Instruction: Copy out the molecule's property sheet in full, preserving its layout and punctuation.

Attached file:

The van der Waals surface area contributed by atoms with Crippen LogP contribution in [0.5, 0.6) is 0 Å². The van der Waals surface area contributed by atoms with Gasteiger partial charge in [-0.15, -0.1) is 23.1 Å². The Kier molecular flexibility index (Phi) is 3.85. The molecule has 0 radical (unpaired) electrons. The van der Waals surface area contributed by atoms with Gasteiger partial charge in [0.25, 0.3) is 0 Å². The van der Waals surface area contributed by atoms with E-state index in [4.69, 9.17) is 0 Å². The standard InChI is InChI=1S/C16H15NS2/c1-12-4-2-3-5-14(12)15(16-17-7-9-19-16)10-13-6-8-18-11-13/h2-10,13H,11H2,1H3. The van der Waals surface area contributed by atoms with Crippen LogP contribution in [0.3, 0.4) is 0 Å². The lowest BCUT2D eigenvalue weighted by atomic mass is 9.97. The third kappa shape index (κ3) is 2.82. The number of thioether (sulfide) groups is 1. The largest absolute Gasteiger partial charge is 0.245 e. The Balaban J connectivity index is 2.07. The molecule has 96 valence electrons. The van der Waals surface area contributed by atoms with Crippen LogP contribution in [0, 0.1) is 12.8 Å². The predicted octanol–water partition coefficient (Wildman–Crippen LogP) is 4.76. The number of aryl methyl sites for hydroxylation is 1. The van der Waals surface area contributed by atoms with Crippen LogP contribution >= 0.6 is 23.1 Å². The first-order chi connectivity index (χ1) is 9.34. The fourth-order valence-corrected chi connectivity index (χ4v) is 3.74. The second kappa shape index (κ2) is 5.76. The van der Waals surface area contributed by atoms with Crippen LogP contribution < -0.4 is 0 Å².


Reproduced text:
The van der Waals surface area contributed by atoms with Crippen LogP contribution in [0.5, 0.6) is 0 Å². The van der Waals surface area contributed by atoms with Gasteiger partial charge in [-0.15, -0.1) is 23.1 Å². The Kier molecular flexibility index (Phi) is 3.85. The molecule has 0 radical (unpaired) electrons. The van der Waals surface area contributed by atoms with Gasteiger partial charge in [0.25, 0.3) is 0 Å². The van der Waals surface area contributed by atoms with E-state index in [4.69, 9.17) is 0 Å². The standard InChI is InChI=1S/C16H15NS2/c1-12-4-2-3-5-14(12)15(16-17-7-9-19-16)10-13-6-8-18-11-13/h2-10,13H,11H2,1H3. The van der Waals surface area contributed by atoms with Crippen LogP contribution in [0.3, 0.4) is 0 Å². The lowest BCUT2D eigenvalue weighted by atomic mass is 9.97. The third kappa shape index (κ3) is 2.82. The number of thioether (sulfide) groups is 1. The largest absolute Gasteiger partial charge is 0.245 e. The Balaban J connectivity index is 2.07. The molecule has 96 valence electrons. The van der Waals surface area contributed by atoms with Crippen LogP contribution in [0, 0.1) is 12.8 Å². The predicted octanol–water partition coefficient (Wildman–Crippen LogP) is 4.76. The number of aryl methyl sites for hydroxylation is 1. The van der Waals surface area contributed by atoms with Crippen LogP contribution >= 0.6 is 23.1 Å². The first-order chi connectivity index (χ1) is 9.34. The fourth-order valence-corrected chi connectivity index (χ4v) is 3.74. The second kappa shape index (κ2) is 5.76. The van der Waals surface area contributed by atoms with Crippen LogP contribution < -0.4 is 0 Å².